Another flare up, a heated exchange between players, at their feet BFC’s number 7 is prone, and I’m struggling to work out what exactly happened to result in the best player on the pitch, going down clutching his head. Tom uses the distraction of the injury, to slyly take a bite of a Snickers he had secreted in his pocket, I think he thinks I didn't notice, but I did.

From behind the goal to our left, and as one BFC fan quite rightly points out, when some BT fans make what I think can be considered some unexpected noise, wonders “where they've been?”

“Hit it” demands one BFC supporter, the BT keeper well out of his goal when the ball falls to the feet of a BFC player in midfield. You can see him contemplating the lob, but in the end doesn't try a David Beckham circa 1996. BFC have really hit their stride now, they are positively purring, the fans clap their slick passing, the woman standing behind her newly erected BFC flag over the wall around the pitch, one of the most appreciative.

Sticking to type it’s a BT corner which for a moment looks like it might be their way back in once again, but this time as one confused BFC fan says, the player in the box heads the ball “the wrong way”, instead of goalwards, its back towards the corner flag.

The tension has somewhat depleted, Tom holds up a single finger, he thinks we’ve seen all the goals were going to get, “1-0”. He takes further bites of his Snickers, “got to keep my fuel up” is how he justifies his selfish snacking, remember my mouth is parched, no thanks to him. A lady hands out further flags, a couple more go over the wall around the pitch, but more and more people are discussing the goings on at Molineux now, than the game in front of them.

The game may have tailed off somewhat, but we still have the tireless BFC number 7 to entertain us, “he doesn't stop” comments Tom, almost out of breath just at the thought of the miles the BFC wide man must clock up in a match, and doesn't look any worse for it. There are more shouts for a BFC player to “shoot” this time it's from the bench, but again the players hesitates, and again a sigh ripples from the crowd.

“He’s class” coos a BFC fan, their number 7 is back at it again, bundled over on the edge of the BT box after a “great run” as one supporter puts it, he is somehow not rewarded with a free kick. “Come on referee” decries one supporter.

Twenty to go and BT have their first shot in what feels like an age, and it inspires a chant from their newly formed glee club behind the goal, “let’s go Baldock, let's go”. The big flag pole is doing laps now, but its not without incident, “tree, tree” warns one person to its barer, but it's too late and for the second time tonight he finds himself entangled.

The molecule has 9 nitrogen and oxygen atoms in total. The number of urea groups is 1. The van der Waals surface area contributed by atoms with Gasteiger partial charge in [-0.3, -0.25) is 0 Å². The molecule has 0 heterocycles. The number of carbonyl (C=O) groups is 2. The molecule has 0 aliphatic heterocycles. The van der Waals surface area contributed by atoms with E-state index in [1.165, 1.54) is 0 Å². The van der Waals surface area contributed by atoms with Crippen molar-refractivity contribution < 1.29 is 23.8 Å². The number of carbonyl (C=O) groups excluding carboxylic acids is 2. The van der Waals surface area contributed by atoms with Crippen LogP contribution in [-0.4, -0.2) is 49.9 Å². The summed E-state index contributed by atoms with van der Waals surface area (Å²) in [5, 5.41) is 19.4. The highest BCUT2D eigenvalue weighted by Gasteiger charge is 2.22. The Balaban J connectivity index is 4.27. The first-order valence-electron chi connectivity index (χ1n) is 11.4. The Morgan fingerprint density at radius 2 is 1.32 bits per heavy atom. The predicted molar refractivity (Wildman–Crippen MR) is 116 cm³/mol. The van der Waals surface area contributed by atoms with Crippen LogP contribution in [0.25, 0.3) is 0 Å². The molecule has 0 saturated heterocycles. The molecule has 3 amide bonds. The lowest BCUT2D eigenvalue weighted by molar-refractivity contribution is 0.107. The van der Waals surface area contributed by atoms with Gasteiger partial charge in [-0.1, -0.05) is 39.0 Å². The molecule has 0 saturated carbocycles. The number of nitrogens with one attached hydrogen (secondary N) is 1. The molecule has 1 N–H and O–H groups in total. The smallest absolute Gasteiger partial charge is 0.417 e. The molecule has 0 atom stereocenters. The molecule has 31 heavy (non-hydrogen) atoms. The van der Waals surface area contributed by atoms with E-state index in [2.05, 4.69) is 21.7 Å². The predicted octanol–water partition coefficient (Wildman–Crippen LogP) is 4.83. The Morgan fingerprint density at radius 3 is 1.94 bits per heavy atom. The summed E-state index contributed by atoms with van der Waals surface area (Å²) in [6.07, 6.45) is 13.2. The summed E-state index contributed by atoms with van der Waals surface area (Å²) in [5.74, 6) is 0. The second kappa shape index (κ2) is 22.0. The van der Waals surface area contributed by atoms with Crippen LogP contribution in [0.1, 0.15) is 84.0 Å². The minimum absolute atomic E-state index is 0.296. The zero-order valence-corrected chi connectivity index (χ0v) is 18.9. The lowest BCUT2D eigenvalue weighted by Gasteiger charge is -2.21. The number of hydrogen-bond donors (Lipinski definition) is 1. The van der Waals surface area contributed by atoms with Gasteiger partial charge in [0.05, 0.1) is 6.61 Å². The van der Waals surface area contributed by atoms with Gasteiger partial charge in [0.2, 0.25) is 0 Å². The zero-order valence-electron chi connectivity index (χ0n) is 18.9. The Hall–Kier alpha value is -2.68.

“Get him off cunt” shouts one of the pitchfork waving mob of BFC fans, after another brutal challenge, which leaves one BFC player in a heap. Bombarded, the referee is given all sorts of advice from the sidelines, “don't bottle it ref”, “its knee high”. After a brief explanation to the offending player, he reaches for his top pocket and presents BT with their second red card of the match. Reducing them to nine, the dismissed player makes the slow walk off, as the BFC player still down is treated with almost an entire can of cold spray, and the leaving BFC player is serenaded, “cheerio, cheerio, cheerio”.

BT are losing their heads, the sending off still fresh in everyone's minds and they commit another foul that gets fans and players alike all riled up. “Knob” says one BFC supporter behind us towards the BT perpetrator, from underneath his sizable beard, club hat and scarf.

If it was any other team, you might call it showboating, but having seen BFC the amount of times we have now, I think you would just say it’s the way they play. A back heel, a pirouette, and just as he was about to shoot, the BFC player is clattered to the ground. “Knee high, red” screams one BFC fan, those three words quickly becoming the catchphrase of the occasion, dished out following any kind of contact. In the eyes of the whole ground a stonewall penalty, in the referees a corner. Outrage ensures.

BT prepare themselves for one last push, shouts of “gamble” from the bench, push them ever further up the pitch, but they now look even more prone to get picked off by one of BFC’s pacy counter attacks. With less than ten to go, its a case of all up front, a soft punch in a crowded penalty area by the all blue BFC keeper, presents the ball to a BT player on the edge of the box, who takes a powerful swipe, sending his shot through a sea of bodies. The man next to me a BFC fan predicts a “goal”. Ending up in the arms of the keeper, who falls to the ground clutching it, there are loud shouts of “handball” from the BT fans, but the referee squashes any suggestion of a penalty.

BFC counter and it looks like number 7 is going to get himself on the score sheet, one on one with the keeper, one BT supporter instructs the keeper to “come out now” which he does, and in combination with a less than convincing shot, he saves with his feet and keeps BT in the game for just a little bit longer.